In crafting the first of a potentially infinite number of offshooting side-stories, director Gareth Edwards has quite the mountain to overcome with Rogue One.
An undertaking that would never be one of THE Star Wars films, but A Star Wars film. A slice of cinema that would need to feel canonically essential while maintaining a stance all its own.
That’s quite a few filmic plates to keep spinning all at once, and the end result is a satisfying yet messy experience that brings plenty of new to a well-worn stage of spectacle and splendour.
Slipping into place just before the events of A New Hope, Rogue One attempts to do something Star Wars has never properly entertained before - a war story. Ironically, despite having the operative word in its iconic titles, the sci-fi saga has often left it to the role of novels and video games to recreate the entrenched human cost of conflict.
Following a rag tag bunch of rebels, rogues and rapscallions, Rogue One is at its best when it embraces the grittiness of its battles - Rebel forces being mercilessly outmatched by an Empire at its height, battlefields full of small sacrifices and moments of courage.
Telling the story of how the Rebel Alliance learned of the Death Star’s secretive existence and just how much it would sacrifice to steal the plans that kick off the original Star Wars nearly four decades ago could feel like well-trodden ground, but Edwards and co manage to create something that feels new and exciting.
The fact the human drama of its story is never lost amid Independence Day-style action sequences is a testament to Edwards’ ability to balance the grand with the subtle, creating internal conflicts that rage just as fiercely as the firefights around them.
George Lucas’ ill-conceived prequels still linger in the mind, but Rogue One avoids most of the pitfalls that befell the early years of Mannequin Skywalker by tapping into the aesthetic and thematic qualities that makes Star Wars so great.
Greig Fraser’s cinematography in particular captures the retro, ’70s feel of A New Hope, crafting something that feels authentic without choking to death on CGI.
It’s ensemble cast aren’t your usual princesses and chosen ones, either - they’re a wonderfully flawed bunch of cowards, hot heads, dreamers and killers. Diego Luna’s embittered Cassian Andor is a real highlight, presenting the true face of the Alliance, one changed by the necessary acts of war.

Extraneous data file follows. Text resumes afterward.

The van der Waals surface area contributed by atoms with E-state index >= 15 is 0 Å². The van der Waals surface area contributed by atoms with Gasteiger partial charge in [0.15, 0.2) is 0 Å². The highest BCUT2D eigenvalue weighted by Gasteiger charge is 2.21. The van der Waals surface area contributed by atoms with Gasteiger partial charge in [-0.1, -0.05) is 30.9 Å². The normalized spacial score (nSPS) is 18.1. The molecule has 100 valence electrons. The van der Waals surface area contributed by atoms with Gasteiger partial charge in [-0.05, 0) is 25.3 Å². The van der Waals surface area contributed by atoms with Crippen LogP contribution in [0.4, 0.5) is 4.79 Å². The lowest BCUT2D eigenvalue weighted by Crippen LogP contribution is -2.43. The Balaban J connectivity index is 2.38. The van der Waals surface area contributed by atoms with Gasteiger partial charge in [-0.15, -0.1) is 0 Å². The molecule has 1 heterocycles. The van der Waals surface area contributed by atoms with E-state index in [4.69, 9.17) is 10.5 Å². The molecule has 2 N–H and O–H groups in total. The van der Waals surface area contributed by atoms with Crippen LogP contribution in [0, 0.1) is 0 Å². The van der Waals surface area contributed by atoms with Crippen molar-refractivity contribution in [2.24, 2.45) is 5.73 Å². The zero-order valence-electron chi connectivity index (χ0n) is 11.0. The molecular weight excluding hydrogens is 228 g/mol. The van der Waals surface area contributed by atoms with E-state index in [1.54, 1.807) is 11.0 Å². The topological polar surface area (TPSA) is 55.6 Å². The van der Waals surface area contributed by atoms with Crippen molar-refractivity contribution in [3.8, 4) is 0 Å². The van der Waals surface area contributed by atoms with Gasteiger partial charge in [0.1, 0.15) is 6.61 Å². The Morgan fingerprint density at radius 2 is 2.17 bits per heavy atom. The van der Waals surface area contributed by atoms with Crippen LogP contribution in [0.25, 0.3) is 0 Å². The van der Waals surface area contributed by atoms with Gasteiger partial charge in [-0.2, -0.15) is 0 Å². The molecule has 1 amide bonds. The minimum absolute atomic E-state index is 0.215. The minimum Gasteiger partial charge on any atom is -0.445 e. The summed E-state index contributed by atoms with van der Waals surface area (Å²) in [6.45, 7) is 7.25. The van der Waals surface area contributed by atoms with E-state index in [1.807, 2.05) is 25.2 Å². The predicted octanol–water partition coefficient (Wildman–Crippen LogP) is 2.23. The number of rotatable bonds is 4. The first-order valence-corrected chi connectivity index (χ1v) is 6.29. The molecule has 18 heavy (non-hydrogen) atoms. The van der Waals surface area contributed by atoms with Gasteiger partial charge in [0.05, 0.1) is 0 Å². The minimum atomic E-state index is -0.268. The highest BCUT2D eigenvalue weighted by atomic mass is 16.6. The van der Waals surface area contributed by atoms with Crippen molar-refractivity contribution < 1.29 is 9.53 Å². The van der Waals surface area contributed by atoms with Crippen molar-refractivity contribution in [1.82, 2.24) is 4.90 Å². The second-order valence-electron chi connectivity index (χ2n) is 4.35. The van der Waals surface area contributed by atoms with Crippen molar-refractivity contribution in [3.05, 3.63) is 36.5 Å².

His understated performance drives the undercurrent of a Rebellion struggling to survive, adding a new dimension the saga has struggled to articulate on the silver screen.
Felicity Jones’ Jyn Erso is our main heroine of sorts, and while she puts in a spirited performance (her scenes with the ever reliable Mads Mikkelsen are easily her best), she doesn’t possess the emboldened spirit of Carrie Fisher or the beating heart of Daisy Ridley, and often disappears in the face of scene stealing performance from her fellow cast.
Ben Mendelsohn's deliciously vile Commander Orson Krennic, the white clad overseer of the newly constructed Death Star, is one such attention thief and he manages to bring to life a villain that’s both menacing and fallible (quite the achievement considering the long shadow cast by Vader in this film).
Then there’s the brilliant duo of Jiang Wen’s grizzled Baze Malbus and Donnie Yen’s blind monk Chirrut Îmwe. The two bring a unique dynamic to Erso and her fellow rogues, with Yen’s affable charm and lightning quick martial arts talent finally getting the Western exposure he deserves.
Rogue One isn’t without its problems, though. The first act suffers in much the same way Suicide Squad did earlier in the year, its narrative flitting between characters and locations at such a pace the story often feels reveals too much of its artifice in the first hour.
You desperately want more time with the likes of Îmwe or Alan Tudyk’s K-2SO’s sarcastic former Imperial droid, but the film simply doesn’t have the time as it frantically sets up all the pieces that lead into A New Hope.
That fan service that works so well with cameos, references and clever nods in the background also falls a little short when it comes to the return of two familiar characters. The CGI used to recreate them works from some angles, but it too often tumbles painfully into the uncanny valley.
Rogue One also overplays its hand with Vader, offering one scene that proves to be nothing more than canon-massaging filler - a sequence that manages to take the edge off another that finally captures just how terrifying the Dark Lord of the Sith truly is in full battle mode.
Still, while it may stumble in places, Rogue One strides into the Star Wars saga with confidence, proving the most recognisable sci-fi universe ever conceived can do prequels without sacrificing its own integrity.